Chat with the Carnevale Chair

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Carnevale 2014 Chairperson Duane Schrader (left) with 2013 Chair Christy Kramer and 2014 Co-Chair Rich Whipple.

Carnevale 2014 Chairperson Duane Schrader (left) with 2013 Chair Christy Kramer and 2014 Co-Chair Rich Whipple.

Kentucky Opera: Carnevale is arguably Louisville’s premier black tie gala. Tell us a little about the planning process for an event of this scale. How long have you been involved?

Duane Schrader: This is my second year as a chair — I was co-chair last year with Christy [Kramer] — and Rich [Whipple] is my co-chair this year. This is my third year on the Carnevale committee, and I’ve been on the Opera board for I think six years now.

KO: And can you speak a bit as to the planning process?

DS: Yeah. Well, you know, we have something like 380 people who come, and we do think it’s hands-down the best event in Louisville — the greatest amount of gala and glitz for your money. It involves a number of elements: artists singing throughout the evening, open bar, as well as the silent and live auctions. I’ll say that we are very lucky to have Michael Miller, who has a lot of experience with this type of event. He’s been on point with Carnevale for several years now.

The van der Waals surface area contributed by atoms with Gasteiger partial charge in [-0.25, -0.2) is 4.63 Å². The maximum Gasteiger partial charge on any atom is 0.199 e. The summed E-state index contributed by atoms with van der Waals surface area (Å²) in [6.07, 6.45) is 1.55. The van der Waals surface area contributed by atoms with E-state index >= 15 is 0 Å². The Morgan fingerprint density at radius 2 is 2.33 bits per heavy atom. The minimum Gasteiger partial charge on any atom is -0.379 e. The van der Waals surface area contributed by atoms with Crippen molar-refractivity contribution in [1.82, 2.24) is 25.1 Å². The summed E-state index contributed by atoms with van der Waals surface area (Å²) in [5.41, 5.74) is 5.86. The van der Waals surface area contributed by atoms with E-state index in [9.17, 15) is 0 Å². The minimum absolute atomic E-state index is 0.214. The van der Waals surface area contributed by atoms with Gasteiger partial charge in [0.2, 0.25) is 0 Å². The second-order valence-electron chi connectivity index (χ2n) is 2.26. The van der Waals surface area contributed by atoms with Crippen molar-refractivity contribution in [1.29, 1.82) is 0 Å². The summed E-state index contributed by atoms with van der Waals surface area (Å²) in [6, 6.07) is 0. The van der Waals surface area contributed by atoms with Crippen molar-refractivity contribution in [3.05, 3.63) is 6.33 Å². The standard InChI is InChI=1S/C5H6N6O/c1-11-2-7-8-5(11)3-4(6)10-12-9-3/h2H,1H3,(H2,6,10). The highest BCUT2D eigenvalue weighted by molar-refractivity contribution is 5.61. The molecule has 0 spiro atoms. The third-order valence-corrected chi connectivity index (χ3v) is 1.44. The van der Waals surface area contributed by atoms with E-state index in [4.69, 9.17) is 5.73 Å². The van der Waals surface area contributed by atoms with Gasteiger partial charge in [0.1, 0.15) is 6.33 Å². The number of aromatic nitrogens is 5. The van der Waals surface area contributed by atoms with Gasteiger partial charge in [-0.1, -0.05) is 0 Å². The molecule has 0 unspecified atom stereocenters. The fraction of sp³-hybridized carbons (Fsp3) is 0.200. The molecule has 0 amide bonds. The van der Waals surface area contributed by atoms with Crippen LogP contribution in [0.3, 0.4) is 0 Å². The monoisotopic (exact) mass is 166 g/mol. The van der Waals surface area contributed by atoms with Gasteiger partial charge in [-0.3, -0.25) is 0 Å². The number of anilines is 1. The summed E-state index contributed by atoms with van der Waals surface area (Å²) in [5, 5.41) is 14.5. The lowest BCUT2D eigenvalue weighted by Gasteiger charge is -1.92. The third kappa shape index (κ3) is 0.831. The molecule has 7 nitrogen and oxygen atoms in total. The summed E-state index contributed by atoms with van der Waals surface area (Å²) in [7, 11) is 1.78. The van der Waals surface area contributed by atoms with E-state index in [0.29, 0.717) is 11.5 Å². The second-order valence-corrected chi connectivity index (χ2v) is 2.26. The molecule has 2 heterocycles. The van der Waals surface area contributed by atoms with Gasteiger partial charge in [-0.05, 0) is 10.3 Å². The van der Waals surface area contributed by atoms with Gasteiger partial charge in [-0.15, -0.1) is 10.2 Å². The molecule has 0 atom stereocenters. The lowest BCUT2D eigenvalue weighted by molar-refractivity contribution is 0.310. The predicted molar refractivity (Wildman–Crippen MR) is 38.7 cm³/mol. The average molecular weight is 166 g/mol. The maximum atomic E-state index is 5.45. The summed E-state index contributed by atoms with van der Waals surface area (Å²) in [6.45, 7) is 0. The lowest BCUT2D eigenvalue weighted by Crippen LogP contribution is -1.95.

We have certain things that we, as a committee, need to accomplish. We begin in the early summer, to try and ascertain those people interested in being on the committee. And then, of course, we build from that point on. This year we’ve been very focused on sub-committees. Rich, for example, works the auction angle, and I’m in charge of table sales.

KO: And you’re always trying to branch out, reach more people to become involved?

DS: Absolutely, absolutely. There was a time, as I understand maybe four or five years ago, that people outside the board weren’t really involved, but we’ve taken great pains to include others as widely as possible.

KO: Why do you feel this inclusiveness is so important?